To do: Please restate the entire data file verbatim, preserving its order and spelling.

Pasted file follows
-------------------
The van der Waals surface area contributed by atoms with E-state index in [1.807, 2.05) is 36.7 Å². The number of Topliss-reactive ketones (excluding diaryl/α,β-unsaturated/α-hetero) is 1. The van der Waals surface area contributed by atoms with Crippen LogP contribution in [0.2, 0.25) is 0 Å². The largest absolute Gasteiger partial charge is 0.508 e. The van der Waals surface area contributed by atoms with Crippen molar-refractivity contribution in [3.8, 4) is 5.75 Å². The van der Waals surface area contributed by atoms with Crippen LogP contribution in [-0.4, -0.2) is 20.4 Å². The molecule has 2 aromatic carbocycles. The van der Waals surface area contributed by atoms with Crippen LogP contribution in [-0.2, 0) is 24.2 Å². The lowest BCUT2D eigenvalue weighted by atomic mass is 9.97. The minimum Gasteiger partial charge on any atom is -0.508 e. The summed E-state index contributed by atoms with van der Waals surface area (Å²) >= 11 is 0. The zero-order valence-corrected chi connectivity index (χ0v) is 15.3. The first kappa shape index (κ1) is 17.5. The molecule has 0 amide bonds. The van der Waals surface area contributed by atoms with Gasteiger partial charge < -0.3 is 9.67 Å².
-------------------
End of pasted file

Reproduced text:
The van der Waals surface area contributed by atoms with E-state index in [1.807, 2.05) is 36.7 Å². The number of Topliss-reactive ketones (excluding diaryl/α,β-unsaturated/α-hetero) is 1. The van der Waals surface area contributed by atoms with Crippen LogP contribution in [0.2, 0.25) is 0 Å². The largest absolute Gasteiger partial charge is 0.508 e. The van der Waals surface area contributed by atoms with Crippen molar-refractivity contribution in [3.8, 4) is 5.75 Å². The van der Waals surface area contributed by atoms with Crippen LogP contribution in [-0.4, -0.2) is 20.4 Å². The molecule has 2 aromatic carbocycles. The van der Waals surface area contributed by atoms with Crippen LogP contribution in [-0.2, 0) is 24.2 Å². The lowest BCUT2D eigenvalue weighted by atomic mass is 9.97. The minimum Gasteiger partial charge on any atom is -0.508 e. The summed E-state index contributed by atoms with van der Waals surface area (Å²) >= 11 is 0. The zero-order valence-corrected chi connectivity index (χ0v) is 15.3. The first kappa shape index (κ1) is 17.5. The molecule has 0 amide bonds. The van der Waals surface area contributed by atoms with Gasteiger partial charge < -0.3 is 9.67 Å².